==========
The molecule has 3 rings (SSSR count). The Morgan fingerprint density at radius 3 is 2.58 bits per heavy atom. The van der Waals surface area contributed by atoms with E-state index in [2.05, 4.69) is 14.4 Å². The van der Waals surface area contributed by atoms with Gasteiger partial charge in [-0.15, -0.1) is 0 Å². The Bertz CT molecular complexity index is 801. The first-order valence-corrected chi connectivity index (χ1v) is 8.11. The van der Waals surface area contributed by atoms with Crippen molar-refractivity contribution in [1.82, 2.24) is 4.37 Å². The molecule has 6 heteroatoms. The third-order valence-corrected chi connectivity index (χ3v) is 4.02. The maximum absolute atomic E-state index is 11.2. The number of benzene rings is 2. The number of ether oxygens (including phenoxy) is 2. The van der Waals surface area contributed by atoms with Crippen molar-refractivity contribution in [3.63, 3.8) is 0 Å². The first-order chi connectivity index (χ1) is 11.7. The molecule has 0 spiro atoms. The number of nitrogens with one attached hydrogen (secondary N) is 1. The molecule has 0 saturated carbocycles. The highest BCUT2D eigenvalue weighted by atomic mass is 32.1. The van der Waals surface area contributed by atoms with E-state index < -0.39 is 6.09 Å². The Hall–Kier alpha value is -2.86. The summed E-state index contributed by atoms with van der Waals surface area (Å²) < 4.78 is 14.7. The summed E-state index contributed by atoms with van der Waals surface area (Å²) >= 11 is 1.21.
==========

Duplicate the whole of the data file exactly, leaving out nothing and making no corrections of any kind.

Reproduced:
The molecule has 3 rings (SSSR count). The Morgan fingerprint density at radius 3 is 2.58 bits per heavy atom. The van der Waals surface area contributed by atoms with E-state index in [2.05, 4.69) is 14.4 Å². The van der Waals surface area contributed by atoms with Gasteiger partial charge in [-0.15, -0.1) is 0 Å². The Bertz CT molecular complexity index is 801. The first-order valence-corrected chi connectivity index (χ1v) is 8.11. The van der Waals surface area contributed by atoms with Crippen molar-refractivity contribution in [1.82, 2.24) is 4.37 Å². The molecule has 6 heteroatoms. The third-order valence-corrected chi connectivity index (χ3v) is 4.02. The maximum absolute atomic E-state index is 11.2. The number of benzene rings is 2. The number of ether oxygens (including phenoxy) is 2. The van der Waals surface area contributed by atoms with Crippen molar-refractivity contribution in [3.63, 3.8) is 0 Å². The first-order chi connectivity index (χ1) is 11.7. The molecule has 0 spiro atoms. The number of nitrogens with one attached hydrogen (secondary N) is 1. The molecule has 0 saturated carbocycles. The highest BCUT2D eigenvalue weighted by atomic mass is 32.1. The van der Waals surface area contributed by atoms with E-state index < -0.39 is 6.09 Å². The Hall–Kier alpha value is -2.86. The summed E-state index contributed by atoms with van der Waals surface area (Å²) < 4.78 is 14.7. The summed E-state index contributed by atoms with van der Waals surface area (Å²) >= 11 is 1.21.